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Art & Culture

Exhibition shows Canberra’s first response to pandemic

Michael Weaver
Registered nurse at the Canberra Hospital Anju Mamachan.

A registered nurse at the Canberra Hospital Anju Mamachan is part of the exhibition at the Tuggeranong Arts Centre. Photos: Martin Ollman.

From photographs of Canberra’s frontline health workers to an interpretive dance that explores the restraints of self-isolation, an exhibition at the Tuggeranong Arts Centre will showcase the artistic aspects of Canberra’s first response to the COVID-19 pandemic.

Conceived and developed during isolation, the exhibition from 25 July to 19 September will mark the reopening of the arts centre that its CEO Rauny Worm says captures the uncertainty that has marked the past three months in Canberra.

The First Response exhibition presents new works by Canberra artists Martin Ollman, Marissa McDowell, Anna Georgia and Shannon Hanrahan.

Ms Worm said the project features a variety of disciplines that have been commissioned by the Tuggeranong Arts Centre that, along with photographs and solo dance performance, include a short documentary film and a video featuring notes on the Canberra lockdown.

Nigel and Beth of Canberra music venue Smith's Alternative during the pandemic.

Nigel and Beth of Canberra music venue Smith’s Alternative during the pandemic.

“Somehow there was no escape from the many questions this pandemic was confronting us with, so we decided to explore what it was doing to us, to our community and how we as a place are dealing with it,” Ms Worm said.

She said the works also highlight Canberra’s unique role as the epicentre of the crisis, as well as showing the profound and personal effects the pandemic response is having on individuals and communities in the ACT.

Having started his career as a photojournalist, Canberra photographer Martin Ollman has been promoting Canberra through various initiatives with the ACT Government.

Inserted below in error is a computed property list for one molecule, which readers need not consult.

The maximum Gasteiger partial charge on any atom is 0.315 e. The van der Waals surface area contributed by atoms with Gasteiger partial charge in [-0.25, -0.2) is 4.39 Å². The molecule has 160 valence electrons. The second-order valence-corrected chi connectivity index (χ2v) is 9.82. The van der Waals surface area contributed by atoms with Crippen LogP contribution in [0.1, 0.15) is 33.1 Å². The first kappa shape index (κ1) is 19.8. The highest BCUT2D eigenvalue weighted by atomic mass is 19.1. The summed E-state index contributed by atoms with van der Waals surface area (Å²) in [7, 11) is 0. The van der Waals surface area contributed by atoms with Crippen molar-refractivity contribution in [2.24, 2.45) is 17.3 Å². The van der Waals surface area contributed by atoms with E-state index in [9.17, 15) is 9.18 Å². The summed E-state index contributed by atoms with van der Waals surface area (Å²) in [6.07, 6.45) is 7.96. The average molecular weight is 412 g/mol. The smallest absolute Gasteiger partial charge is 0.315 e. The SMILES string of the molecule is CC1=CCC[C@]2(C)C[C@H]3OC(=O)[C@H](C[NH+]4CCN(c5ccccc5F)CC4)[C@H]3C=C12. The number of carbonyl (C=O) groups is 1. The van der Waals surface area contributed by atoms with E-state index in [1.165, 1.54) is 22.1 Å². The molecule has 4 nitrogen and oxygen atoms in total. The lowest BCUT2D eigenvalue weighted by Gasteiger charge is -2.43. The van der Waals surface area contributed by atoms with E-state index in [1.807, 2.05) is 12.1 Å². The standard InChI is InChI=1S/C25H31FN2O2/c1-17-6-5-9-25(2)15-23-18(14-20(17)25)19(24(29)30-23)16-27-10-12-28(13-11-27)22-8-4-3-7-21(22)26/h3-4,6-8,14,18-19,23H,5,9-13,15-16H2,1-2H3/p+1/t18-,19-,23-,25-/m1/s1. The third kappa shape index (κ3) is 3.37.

His part in First Response is titled Plagued, which is a solo exhibition of his works during the pandemic.

During the initial stages of Canberra’s response, Ollman was granted unique access to Canberra’s frontline health services, political figures and major institutions, including the Senate inquiry into the COVID-19 response.

Mr Ollman’s images include portraits of individuals who played key roles in the COVID-19 response such as Senator Katy Gallagher and ACT Health Minister Rachel Stephen-Smith, as well as frontline health workers and members of the arts and tertiary education communities.

Independent filmmaker, producer, photographer and writer Marissa McDowell is a Wiradjuri woman with Irish and English ancestry. She is an independent creative producer of Black and White Films and has worked with Indigenous communities telling their stories through documentary film making, photography, and writing.

Ms McDowell has put together a short documentary called Isolation which explores the COVID-19 experience of Canberra’s Aboriginal and Torres Strait Islander community, including their unique fears and hopes for the future.

The film features personal accounts from a broad range of community members including Elders Aunty Matilda House and Uncle Warren Daley, and artists Brenda Croft and Dale Huddleston.

Indigenous local school students also offer insights into how they felt about the new and unfamiliar circumstances of the pandemic, how it has affected their families, businesses and education, and their thoughts about the future.

Rasha Al Yassen at the COVID Testing Centre at the Canberra hospital.

Rasha Al Yassen at the COVID Testing Centre at the Canberra hospital.

In the video Notes on Canberra Lockdown (A Non-Travelogue), Anna Georgia draws on her training in filming peoples and cultures with their customs, habits and mutual differences.

Her video investigates the everyday activities, digital engagement, circumstances, states of mind and material spaces of individuals during the period of COVID-19 restrictions and economic downturn.

The fourth piece of the First Response exhibition is a solo dance performance (and video recording) by independent Sydney-based choreographer and dancer Shannon Hanrahan, who forged her career with Tuggeranong Arts Centre’s Fresh Funk urban dance program.

Choreographed by Ms Hanrahan, the piece titled Fix Me explores the contradiction of the freedom of movement against the physical restraints of self-isolation at home. Ms Hanrahan also interprets how the physical space transfers into the online space and how dancers and dance artists work and are inspired by spatial limitations.

First Response has been assisted by the Australian Government through the Australia Council for the Arts, its arts funding and advisory body.

First Response runs from 25 July to 19 September at the Tuggeranong Arts Centre, 137 Reed Street, Greenway.

Original Article published by Michael Weaver on The RiotACT.

This entry was posted in Art & Culture, Community and tagged Anna Georgia, COVID-19, First Response, Marissa McDowell, martin ollman, Rauny Worm, Shannon Hanrahan, tuggeranong arts centre.

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